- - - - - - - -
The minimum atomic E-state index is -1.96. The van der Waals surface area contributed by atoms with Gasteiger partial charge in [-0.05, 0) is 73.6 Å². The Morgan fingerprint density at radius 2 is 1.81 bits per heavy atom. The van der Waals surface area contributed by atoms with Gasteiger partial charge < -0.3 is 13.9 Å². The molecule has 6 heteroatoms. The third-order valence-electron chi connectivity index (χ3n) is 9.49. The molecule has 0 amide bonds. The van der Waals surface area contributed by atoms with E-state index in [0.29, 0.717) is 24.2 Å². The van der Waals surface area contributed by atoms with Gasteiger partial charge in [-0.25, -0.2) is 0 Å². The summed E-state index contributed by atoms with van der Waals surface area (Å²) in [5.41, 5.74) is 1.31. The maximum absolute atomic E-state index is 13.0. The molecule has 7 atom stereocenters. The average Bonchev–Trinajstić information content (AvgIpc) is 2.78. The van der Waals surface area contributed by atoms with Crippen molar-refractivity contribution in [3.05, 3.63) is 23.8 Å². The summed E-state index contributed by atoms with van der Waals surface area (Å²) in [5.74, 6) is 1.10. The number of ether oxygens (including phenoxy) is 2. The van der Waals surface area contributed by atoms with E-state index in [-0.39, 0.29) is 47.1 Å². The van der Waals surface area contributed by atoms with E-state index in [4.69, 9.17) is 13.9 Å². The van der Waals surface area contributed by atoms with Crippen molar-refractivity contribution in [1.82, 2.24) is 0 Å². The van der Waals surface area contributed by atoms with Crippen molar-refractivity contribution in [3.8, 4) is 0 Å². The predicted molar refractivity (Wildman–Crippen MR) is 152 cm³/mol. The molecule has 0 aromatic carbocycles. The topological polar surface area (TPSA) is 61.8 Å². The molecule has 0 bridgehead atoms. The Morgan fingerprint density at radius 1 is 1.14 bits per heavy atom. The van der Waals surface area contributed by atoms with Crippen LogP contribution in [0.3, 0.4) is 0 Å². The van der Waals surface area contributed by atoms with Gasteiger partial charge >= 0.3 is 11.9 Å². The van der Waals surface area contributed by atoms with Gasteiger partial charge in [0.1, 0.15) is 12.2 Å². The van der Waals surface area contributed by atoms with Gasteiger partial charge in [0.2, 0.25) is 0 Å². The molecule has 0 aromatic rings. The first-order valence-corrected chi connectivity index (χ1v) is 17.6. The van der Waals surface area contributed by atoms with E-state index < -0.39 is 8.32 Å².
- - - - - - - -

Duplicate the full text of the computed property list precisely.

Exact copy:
The minimum atomic E-state index is -1.96. The van der Waals surface area contributed by atoms with Gasteiger partial charge in [-0.05, 0) is 73.6 Å². The Morgan fingerprint density at radius 2 is 1.81 bits per heavy atom. The van der Waals surface area contributed by atoms with Gasteiger partial charge < -0.3 is 13.9 Å². The molecule has 6 heteroatoms. The third-order valence-electron chi connectivity index (χ3n) is 9.49. The molecule has 0 amide bonds. The van der Waals surface area contributed by atoms with E-state index in [0.29, 0.717) is 24.2 Å². The van der Waals surface area contributed by atoms with Gasteiger partial charge in [-0.25, -0.2) is 0 Å². The summed E-state index contributed by atoms with van der Waals surface area (Å²) in [5.41, 5.74) is 1.31. The maximum absolute atomic E-state index is 13.0. The molecule has 7 atom stereocenters. The average Bonchev–Trinajstić information content (AvgIpc) is 2.78. The van der Waals surface area contributed by atoms with Crippen molar-refractivity contribution in [3.05, 3.63) is 23.8 Å². The summed E-state index contributed by atoms with van der Waals surface area (Å²) in [5.74, 6) is 1.10. The number of ether oxygens (including phenoxy) is 2. The van der Waals surface area contributed by atoms with E-state index in [-0.39, 0.29) is 47.1 Å². The van der Waals surface area contributed by atoms with E-state index in [4.69, 9.17) is 13.9 Å². The van der Waals surface area contributed by atoms with Crippen molar-refractivity contribution in [1.82, 2.24) is 0 Å². The van der Waals surface area contributed by atoms with Crippen molar-refractivity contribution in [3.8, 4) is 0 Å². The predicted molar refractivity (Wildman–Crippen MR) is 152 cm³/mol. The molecule has 0 aromatic carbocycles. The topological polar surface area (TPSA) is 61.8 Å². The molecule has 0 bridgehead atoms. The Morgan fingerprint density at radius 1 is 1.14 bits per heavy atom. The van der Waals surface area contributed by atoms with Crippen LogP contribution in [0.3, 0.4) is 0 Å². The van der Waals surface area contributed by atoms with Gasteiger partial charge >= 0.3 is 11.9 Å². The van der Waals surface area contributed by atoms with Gasteiger partial charge in [0.1, 0.15) is 12.2 Å². The van der Waals surface area contributed by atoms with Gasteiger partial charge in [0.2, 0.25) is 0 Å². The molecule has 0 aromatic rings. The first-order valence-corrected chi connectivity index (χ1v) is 17.6. The van der Waals surface area contributed by atoms with E-state index < -0.39 is 8.32 Å².